Update: This applies to DLLs only, which was the original question. With static libraries, all hope is lost.
I'll try to summarize a few facts:
- The ABI itself is compatible, so any code that uses the same definitions for all data types and function signatures is fine, but
- System internal structure definitions and system include files may have changed, except
- Parts of the ABI are defined to be either fixed or backwards compatible.
Thus it is safe to call functions and methods, passing data types that are entirely (that is, including their members) defined
- in the header files matching the DLL, or
- in an IDL file (because these are meant to never change once published), or
- in another header file, including system headers, if the definition is guaranteed to be fixed
For pointer members, the rule is relaxed if the pointer is never dereferenced.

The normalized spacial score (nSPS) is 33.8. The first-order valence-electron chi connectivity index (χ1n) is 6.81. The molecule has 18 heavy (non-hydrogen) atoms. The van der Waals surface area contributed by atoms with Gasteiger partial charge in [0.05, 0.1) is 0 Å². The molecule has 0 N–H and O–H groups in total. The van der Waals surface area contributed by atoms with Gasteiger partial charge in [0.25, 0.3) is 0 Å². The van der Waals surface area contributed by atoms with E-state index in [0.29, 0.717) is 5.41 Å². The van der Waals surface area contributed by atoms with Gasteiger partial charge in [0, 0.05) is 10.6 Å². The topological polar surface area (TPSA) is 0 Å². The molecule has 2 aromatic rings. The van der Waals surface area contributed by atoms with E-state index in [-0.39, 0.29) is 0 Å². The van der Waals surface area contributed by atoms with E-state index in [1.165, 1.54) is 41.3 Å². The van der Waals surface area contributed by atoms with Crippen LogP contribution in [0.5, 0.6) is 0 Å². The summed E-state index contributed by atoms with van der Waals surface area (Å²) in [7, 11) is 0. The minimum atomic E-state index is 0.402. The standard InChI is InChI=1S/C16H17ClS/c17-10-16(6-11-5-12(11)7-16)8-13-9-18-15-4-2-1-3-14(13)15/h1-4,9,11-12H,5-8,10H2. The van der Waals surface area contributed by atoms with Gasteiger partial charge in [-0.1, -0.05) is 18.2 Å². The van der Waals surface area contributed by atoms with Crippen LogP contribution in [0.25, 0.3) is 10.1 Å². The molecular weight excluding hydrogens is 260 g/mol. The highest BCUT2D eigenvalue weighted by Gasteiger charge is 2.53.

Now the tricky part:
- The internal data structures of the system allocator are not part of the unchanging set. As a pointer to allocated memory is also a pointer to the allocation structure immediately preceeding it, the never-dereference rule applies. Thus:
- it is not safe to deallocate memory that was passed in, with the exception of
- a virtual destructor can only be called if the object was created inside the DLL (it is the new-expression that counts here, not whether the constructor is exported)
- a nonvirtual destructor can only be called if the object was created outside the DLL.
- The STL is not part of the unchanging set, so any
struct containing STL types is unsafe.